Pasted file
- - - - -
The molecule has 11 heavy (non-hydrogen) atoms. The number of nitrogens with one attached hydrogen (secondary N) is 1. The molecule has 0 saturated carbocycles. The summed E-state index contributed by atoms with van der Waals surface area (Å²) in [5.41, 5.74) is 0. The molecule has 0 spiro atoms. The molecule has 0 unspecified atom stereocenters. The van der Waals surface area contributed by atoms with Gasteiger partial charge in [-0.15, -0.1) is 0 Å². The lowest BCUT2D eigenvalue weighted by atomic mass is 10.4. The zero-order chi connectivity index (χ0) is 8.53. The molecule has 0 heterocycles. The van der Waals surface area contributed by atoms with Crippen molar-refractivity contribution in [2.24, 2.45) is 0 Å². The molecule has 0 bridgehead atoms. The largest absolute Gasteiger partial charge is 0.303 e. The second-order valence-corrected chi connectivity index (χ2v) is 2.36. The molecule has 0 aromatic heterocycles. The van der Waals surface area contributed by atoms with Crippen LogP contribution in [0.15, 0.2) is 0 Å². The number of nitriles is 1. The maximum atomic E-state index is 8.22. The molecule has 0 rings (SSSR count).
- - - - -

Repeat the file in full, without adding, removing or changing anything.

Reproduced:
The molecule has 11 heavy (non-hydrogen) atoms. The number of nitrogens with one attached hydrogen (secondary N) is 1. The molecule has 0 saturated carbocycles. The summed E-state index contributed by atoms with van der Waals surface area (Å²) in [5.41, 5.74) is 0. The molecule has 0 spiro atoms. The molecule has 0 unspecified atom stereocenters. The van der Waals surface area contributed by atoms with Gasteiger partial charge in [-0.15, -0.1) is 0 Å². The lowest BCUT2D eigenvalue weighted by atomic mass is 10.4. The zero-order chi connectivity index (χ0) is 8.53. The molecule has 0 heterocycles. The van der Waals surface area contributed by atoms with Crippen molar-refractivity contribution in [2.24, 2.45) is 0 Å². The molecule has 0 bridgehead atoms. The largest absolute Gasteiger partial charge is 0.303 e. The second-order valence-corrected chi connectivity index (χ2v) is 2.36. The molecule has 0 aromatic heterocycles. The van der Waals surface area contributed by atoms with Crippen LogP contribution in [0.15, 0.2) is 0 Å². The number of nitriles is 1. The maximum atomic E-state index is 8.22. The molecule has 0 rings (SSSR count).